Extracta™ DBS rapidly recovers PCR-ready genomic DNA from challenging dried blood spot samples in 30 minutes

Customer Profile Story from Mei Baker, MD, FACMG - Co-Director of Newborn Screening, Wisconsin State Laboratory of Hygiene, Professor of Pediatrics, University of Wisconsin School of Medicine and School of Public Health

There are currently tens of millions of DNA samples processed around the world each year. Sample types range from fresh-frozen to FFPE to plasma to even dried blood spots (DBS). Unfortunately, these samples are often limited in quantity and quality, resulting in lower yields of DNA. Lower yields often negatively impact the assay performance for downstream translational research applications that use PCR, real-time PCR or even Next-Generation Sequencing (NGS) technologies to screen and analyze for genetic mutations associated with inherited and infectious diseases.

Over the past decade, there have been significant advancements in the way researchers extract and recover high-quality DNA. One of the early pioneers in public health genetics, Dr. Mei Baker at the Wisconsin State Laboratory of Hygiene, has developed a higher throughput and more efficient DNA extraction chemistry. Dr. Baker is best known for establishing the world’s first Newborn Screening (NBS) program for Severe Combined Immunodeficiency (SCID), commonly known as “bubble boy disease”. We recently caught up with Dr. Baker to discuss her latest research projects, including her DNA extraction technique, which was patented by the Wisconsin Alumni Research Foundation (WARF) and is now licensed and sold as part of Quantabio’s Extracta DBS. She has been able to demonstrate more efficient and reproducible target quantification by combining Extracta DBS with the Quantabio qPCR ToughMix reagents.

Personal commitment to improving NBS protocols

During my career, I have gained a deep appreciation for both the clinical and research side of public health genetics and genomics. After graduating from the Anhui Medical University, I practiced medicine for several years in China. I received molecular genetics and clinical biochemical training in the United States. The combination of professional training, job opportunity, and scientific passion led me to public health genetics and genomics. I have focused my career on applying emerging technologies to implement new and improve ongoing screening tests for disorders such as, SCID, cystic fibrosis, fragile X, Pompe Disease, and spinal muscular atrophy. With more than 10 years of working experience in the public health field I have learned that for these tests to be routine, we need more practical and simple approaches. I call it the need for “simple elegance.” Simple elegance does not mean cheap, it means robust, easy-to-use and dependable technology. A simple and elegant sample prep solution leads to better downstream application performance.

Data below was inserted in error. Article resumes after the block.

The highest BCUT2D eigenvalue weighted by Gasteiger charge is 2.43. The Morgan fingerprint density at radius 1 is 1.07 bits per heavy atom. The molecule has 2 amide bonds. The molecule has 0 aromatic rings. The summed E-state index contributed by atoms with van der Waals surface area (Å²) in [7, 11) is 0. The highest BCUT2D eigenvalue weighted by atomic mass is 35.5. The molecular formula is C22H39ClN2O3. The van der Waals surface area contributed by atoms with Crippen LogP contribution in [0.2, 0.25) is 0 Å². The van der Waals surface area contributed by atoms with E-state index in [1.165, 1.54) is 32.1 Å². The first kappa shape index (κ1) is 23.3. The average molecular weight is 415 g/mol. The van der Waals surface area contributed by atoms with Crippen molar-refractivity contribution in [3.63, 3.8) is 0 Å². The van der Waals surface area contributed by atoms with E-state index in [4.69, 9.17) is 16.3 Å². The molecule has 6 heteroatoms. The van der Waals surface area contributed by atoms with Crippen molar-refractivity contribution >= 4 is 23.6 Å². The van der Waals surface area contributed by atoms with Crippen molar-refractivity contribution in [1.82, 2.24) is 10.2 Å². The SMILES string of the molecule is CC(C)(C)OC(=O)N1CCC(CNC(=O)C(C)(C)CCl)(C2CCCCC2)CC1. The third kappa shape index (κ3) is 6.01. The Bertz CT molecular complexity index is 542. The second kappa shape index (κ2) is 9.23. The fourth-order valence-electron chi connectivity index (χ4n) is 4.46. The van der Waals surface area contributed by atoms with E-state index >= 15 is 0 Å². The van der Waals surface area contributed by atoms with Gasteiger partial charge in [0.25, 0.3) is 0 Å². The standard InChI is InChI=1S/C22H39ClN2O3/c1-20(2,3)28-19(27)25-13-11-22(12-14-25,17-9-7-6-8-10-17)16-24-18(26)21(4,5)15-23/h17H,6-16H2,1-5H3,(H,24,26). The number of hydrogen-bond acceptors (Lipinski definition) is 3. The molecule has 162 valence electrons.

Challenges with sample quality and quantity

We have 30 people in our lab, handling everything from data entry to testing, reporting, and follow-up. In terms of sample volume, we process more than 90,000 samples per year, and our daily sample load can be as high as 700. With DBS samples, you are dealing with significant quality and quantity challenges. The collection card captures a very limited and variable amount of DNA due to individual variability and used portions of dried blood specimens. A typical punch disk is 3.2 mm, which is equivalent to 3.2 µl of blood. In addition, amplifying small quantities of DNA could potentially lead to unwanted preferential amplification in PCR, and result in bias in subsequent data. Since millions of samples are processed in public health labs every year, we need a high-throughput solution capable of handling this demand. People usually think this means an automated liquid handling platform, but these instruments often face some difficulties associated with the physical nature of the dried blood spots. The robustness of Extracta DBS should help reduce or eliminate the need for these expensive robots.

Reproducible Quantification of TRECs for SCID

We make our technology choices based on several criteria, such as ease of use, consistent performance, and applicability to challenging samples. I have tried several alternatives and the combination of Quantabio Extracta DBS and ToughMix reagent provided the best overall assay performance when we performed real-time PCR assays to measure T cell receptor excision circles (TRECs) used for SCID screening. Extracta DBS offers significant throughput and efficient improvements over available alternatives since it was designed for the higher throughput public health laboratory requirements. This simple 30-minute single step solution for crude extraction of genomic DNA does not require a purification step. The extracted DNA has been successfully used for Sanger and next generation sequencing assays.

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References 1. Baker et al. 2016. Improving newborn screening for cystic fibrosis using next-generation sequencing technology: a technical feasibility study. Genet Med. 18(3):231-238. 2. Baker et al. 2010. Implementing Routine Testing for Severe Combined Immunodeficiency within Wisconsin’s Newborn Screening Program. Public Health Rep. 125 Suppl 2, 88-95. 3. Verbsky et al. 2012. Newborn Screening for Severe Combined Immunodeficiency; The Wisconsin Experience (2008-2011). J. Clin. Immunol. 32, 82-88.

Extracta DBS is intended for molecular biology applications. This product is not intended for the diagnosis, prevention or treatment of a disease. Extracta DBS is licensed under US Patent 9,206,468 and foreign equivalents for non-commercial research purposes only